Alcohol Drinking Gets a Couple of Bad Reviews and
Seniors Should Know Limits
Many U.S. senior citizens consume low to moderate
amounts of alcohol on a regular basis but need to be aware of special
warnings for seniors by National Institute on Alcohol
Abuse and Alcoholism
10, 2014 – For a while now alcohol has had a good run with research
studies declaring it a safe or even beneficial drink when it comes to
major health threats like heart problems and cancer. Two reports this
week seem to be pointing in the opposite direction. One says even
light-to-moderate drinkers can lower their risk of heart disease, their
body mass index and their blood pressure by cutting back on alcohol
consumption. And, a doctors’ organization this week put alcohol on its
list of things to avoid to reduce your cancer risk.
Reducing alcohol consumption lowers heart risk,
blood pressure and body mass index
The latest alcohol findings by the
Perelman School of Medicine at the University of Pennsylvania and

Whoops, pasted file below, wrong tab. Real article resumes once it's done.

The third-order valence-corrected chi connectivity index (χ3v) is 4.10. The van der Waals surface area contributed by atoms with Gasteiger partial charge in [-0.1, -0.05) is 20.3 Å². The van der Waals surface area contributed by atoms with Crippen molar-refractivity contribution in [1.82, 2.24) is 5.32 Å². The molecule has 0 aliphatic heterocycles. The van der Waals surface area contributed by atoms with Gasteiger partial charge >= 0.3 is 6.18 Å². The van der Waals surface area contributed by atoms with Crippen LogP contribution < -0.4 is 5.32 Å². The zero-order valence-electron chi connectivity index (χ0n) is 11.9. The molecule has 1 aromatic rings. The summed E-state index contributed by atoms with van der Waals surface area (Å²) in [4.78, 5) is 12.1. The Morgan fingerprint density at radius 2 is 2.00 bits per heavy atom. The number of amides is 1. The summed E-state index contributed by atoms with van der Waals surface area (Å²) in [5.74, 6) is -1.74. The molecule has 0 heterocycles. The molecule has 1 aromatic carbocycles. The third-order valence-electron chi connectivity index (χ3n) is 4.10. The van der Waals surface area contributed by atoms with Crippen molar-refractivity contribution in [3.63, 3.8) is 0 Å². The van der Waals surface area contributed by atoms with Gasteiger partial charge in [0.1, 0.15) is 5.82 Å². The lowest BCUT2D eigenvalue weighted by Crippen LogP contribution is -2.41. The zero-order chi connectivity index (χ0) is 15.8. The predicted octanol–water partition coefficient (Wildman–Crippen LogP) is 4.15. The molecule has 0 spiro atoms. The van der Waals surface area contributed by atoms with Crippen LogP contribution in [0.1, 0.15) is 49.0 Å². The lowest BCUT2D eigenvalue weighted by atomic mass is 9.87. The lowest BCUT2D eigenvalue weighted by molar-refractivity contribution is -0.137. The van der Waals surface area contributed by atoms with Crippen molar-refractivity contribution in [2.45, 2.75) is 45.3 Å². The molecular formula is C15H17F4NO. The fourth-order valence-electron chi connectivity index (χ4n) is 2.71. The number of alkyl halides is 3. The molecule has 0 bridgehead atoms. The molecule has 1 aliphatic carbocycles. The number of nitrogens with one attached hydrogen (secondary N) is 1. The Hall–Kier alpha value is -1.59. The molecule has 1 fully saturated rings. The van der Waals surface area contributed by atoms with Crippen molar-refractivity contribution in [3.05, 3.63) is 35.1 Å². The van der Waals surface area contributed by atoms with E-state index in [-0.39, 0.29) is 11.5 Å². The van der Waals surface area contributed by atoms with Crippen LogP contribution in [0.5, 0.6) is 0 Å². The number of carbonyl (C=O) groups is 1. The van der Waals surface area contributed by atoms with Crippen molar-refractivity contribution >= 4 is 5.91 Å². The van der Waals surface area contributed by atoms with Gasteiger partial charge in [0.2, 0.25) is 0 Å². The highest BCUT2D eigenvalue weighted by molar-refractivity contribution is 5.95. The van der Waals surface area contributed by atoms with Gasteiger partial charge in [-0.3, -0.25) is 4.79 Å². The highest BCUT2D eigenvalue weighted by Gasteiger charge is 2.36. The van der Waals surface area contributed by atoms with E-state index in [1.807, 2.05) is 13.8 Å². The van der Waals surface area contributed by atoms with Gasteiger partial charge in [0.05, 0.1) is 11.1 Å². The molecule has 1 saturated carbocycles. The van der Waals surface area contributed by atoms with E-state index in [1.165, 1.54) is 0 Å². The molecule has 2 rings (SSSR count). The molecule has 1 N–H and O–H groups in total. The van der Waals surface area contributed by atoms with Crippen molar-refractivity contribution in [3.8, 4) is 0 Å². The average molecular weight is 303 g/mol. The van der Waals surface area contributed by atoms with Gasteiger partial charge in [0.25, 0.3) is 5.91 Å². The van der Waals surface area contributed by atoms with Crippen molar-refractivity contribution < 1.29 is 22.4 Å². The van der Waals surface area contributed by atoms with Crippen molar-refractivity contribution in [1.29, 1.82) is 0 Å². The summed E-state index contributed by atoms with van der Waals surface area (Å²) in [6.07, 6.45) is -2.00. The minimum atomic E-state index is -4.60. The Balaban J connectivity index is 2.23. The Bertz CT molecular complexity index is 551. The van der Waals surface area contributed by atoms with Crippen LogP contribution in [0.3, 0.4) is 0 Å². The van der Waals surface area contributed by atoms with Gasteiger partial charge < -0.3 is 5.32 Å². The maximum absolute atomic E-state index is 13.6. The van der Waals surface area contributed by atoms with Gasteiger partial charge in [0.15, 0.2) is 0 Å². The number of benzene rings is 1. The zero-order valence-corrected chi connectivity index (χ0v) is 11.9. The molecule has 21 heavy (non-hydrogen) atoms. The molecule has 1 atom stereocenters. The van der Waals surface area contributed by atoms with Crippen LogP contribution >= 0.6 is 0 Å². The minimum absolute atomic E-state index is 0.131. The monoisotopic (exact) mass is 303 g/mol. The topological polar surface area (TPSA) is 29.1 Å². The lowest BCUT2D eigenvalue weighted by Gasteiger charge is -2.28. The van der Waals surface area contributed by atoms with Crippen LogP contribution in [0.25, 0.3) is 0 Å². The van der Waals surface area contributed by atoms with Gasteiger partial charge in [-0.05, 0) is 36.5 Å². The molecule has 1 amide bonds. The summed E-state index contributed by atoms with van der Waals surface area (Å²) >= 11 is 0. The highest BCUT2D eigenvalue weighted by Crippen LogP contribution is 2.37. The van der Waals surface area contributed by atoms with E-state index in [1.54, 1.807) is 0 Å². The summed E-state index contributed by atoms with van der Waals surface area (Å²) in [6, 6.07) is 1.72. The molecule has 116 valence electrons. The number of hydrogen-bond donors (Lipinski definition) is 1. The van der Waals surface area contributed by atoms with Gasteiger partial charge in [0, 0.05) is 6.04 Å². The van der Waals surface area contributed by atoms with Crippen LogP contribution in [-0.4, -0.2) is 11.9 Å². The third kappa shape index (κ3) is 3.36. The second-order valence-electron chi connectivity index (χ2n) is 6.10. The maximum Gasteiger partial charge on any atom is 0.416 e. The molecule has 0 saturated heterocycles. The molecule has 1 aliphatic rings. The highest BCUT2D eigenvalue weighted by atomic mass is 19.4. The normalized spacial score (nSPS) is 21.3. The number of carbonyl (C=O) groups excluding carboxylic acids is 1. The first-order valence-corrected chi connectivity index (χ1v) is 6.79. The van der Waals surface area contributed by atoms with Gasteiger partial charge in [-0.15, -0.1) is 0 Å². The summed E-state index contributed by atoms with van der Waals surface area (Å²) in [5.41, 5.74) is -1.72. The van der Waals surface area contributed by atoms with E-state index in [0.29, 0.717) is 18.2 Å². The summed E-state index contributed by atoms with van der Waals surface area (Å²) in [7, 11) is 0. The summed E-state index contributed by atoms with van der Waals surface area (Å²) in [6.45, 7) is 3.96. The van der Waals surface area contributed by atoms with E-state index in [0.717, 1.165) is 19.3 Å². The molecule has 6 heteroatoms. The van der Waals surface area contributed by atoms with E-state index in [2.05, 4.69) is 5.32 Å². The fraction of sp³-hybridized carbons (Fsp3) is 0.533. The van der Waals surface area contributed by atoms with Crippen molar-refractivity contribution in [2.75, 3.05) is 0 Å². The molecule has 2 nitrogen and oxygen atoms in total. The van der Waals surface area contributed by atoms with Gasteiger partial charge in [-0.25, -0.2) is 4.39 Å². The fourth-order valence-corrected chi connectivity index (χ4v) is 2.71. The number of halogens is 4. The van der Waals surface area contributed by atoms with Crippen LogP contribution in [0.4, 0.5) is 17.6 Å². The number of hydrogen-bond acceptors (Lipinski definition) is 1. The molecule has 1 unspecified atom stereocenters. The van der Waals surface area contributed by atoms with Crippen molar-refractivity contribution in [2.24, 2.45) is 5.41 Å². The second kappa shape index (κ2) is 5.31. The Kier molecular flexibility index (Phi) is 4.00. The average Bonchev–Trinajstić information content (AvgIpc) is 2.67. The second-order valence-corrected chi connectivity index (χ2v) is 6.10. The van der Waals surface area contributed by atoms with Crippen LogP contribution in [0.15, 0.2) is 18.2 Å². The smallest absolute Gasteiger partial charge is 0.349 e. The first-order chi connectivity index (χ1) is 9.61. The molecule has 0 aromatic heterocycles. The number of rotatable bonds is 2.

others call into question previous studies which suggest that consuming
light-to-moderate amounts of alcohol – 0.6 to 0.8 fluid ounces per day -
may have a protective effect on cardiovascular health. The new
multi-center study is published in
The researchers reviewed evidence from more than 50
studies that linked drinking habits and cardiovascular health for over
They found that individuals who carry a specific
gene which typically leads to lower alcohol consumption over time have,
on average, superior cardiovascular health records. Specifically, the
results show that individuals who consume 17 percent less alcohol per
week have on average a 10 percent reduced risk of coronary heart
disease, lower blood pressure and a lower Body Mass Index.
“These new results are critically important to our
understanding of how alcohol affects heart disease. Contrary to what
earlier reports have shown, it now appears that any exposure to alcohol
has a negative impact upon heart health,” says co-lead author Michael
Holmes, MD, PhD, research assistant professor in the department of
Transplant Surgery at the Perelman School of Medicine at the University
“For some time, observational studies have